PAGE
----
Beyond deservingness: Congressional discourse on poverty, 1964-1996

Joshua Guetzkow*

*Corresponding author for this work

Research output: Contribution to journalArticlepeer-review

59 Scopus citations


Much of the research explaining the generosity of antipoverty programs has focused on the perceived deservingness of the poor. While the notion of deservingness is useful in explaining the scope and general outlines of policy, it does not help us understand the development and change of the specific policy instruments that constitute antipoverty policies. The author argues that to better understand the development of antipoverty policy tools aimed at changing the behavior of the poor, we need to analyze how policy elites frame both the causes of poverty and the nature of the poor. He illustrates the utility of this approach by analyzing congressional antipoverty discourse in two periods, comparing the "Great Society" period of 1964 to 1968 and the "neoliberal" era of 1981 to 1996, and shows how policymakers' frames about the causes of poverty and about the capacities and desires of the poor shaped the specific antipoverty policies adopted in each period.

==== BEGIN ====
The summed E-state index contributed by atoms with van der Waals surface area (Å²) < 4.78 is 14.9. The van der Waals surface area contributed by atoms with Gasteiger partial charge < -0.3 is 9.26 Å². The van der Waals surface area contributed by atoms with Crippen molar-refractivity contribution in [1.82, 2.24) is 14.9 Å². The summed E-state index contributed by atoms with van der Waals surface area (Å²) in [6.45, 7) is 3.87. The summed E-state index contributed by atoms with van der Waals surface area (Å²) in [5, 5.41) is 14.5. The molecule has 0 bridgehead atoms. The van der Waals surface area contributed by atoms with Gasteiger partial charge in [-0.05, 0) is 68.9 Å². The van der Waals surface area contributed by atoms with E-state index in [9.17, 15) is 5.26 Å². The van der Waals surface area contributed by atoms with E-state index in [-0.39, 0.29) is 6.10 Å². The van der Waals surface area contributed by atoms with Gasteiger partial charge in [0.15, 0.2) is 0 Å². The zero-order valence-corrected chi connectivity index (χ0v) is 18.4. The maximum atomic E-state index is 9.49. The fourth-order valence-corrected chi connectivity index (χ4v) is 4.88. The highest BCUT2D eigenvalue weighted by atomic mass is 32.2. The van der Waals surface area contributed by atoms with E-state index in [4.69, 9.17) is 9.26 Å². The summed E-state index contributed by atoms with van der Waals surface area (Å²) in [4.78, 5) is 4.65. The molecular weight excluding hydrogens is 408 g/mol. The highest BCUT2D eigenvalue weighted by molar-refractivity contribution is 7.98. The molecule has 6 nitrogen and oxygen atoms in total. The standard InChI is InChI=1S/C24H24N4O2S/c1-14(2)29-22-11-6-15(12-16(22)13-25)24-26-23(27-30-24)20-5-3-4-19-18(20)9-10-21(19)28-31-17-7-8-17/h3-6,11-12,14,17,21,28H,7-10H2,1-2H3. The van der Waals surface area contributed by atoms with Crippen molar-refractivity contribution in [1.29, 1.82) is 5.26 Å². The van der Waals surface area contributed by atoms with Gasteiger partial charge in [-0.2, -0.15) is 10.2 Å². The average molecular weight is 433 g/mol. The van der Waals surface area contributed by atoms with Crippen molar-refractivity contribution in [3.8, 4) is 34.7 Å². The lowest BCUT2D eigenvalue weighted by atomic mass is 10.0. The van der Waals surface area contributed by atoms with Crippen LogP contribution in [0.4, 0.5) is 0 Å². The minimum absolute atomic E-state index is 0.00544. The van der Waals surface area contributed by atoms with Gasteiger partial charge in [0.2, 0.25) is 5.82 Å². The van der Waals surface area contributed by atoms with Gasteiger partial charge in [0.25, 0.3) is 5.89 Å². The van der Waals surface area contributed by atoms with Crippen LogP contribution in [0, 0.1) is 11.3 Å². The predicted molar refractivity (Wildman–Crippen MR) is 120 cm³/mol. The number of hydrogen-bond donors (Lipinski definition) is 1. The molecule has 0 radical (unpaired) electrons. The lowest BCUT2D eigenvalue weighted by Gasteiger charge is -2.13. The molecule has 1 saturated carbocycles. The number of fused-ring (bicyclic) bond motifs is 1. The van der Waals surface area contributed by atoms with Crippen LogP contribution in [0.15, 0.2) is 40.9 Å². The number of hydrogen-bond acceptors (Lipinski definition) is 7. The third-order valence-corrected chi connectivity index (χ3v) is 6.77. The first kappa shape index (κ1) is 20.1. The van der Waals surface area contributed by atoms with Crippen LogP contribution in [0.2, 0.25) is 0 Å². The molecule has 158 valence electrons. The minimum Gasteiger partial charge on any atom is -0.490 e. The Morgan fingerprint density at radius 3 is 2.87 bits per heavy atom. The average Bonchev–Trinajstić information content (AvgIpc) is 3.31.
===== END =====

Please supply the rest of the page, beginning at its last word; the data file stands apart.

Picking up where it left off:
Original languageAmerican English
Pages (from-to)173-197
Number of pages25
JournalAnnals of the American Academy of Political and Social Science
Issue number1
StatePublished - May 2010
Externally publishedYes


  • Culture
  • Deservingness
  • Discourse
  • Frames
  • Welfare policy


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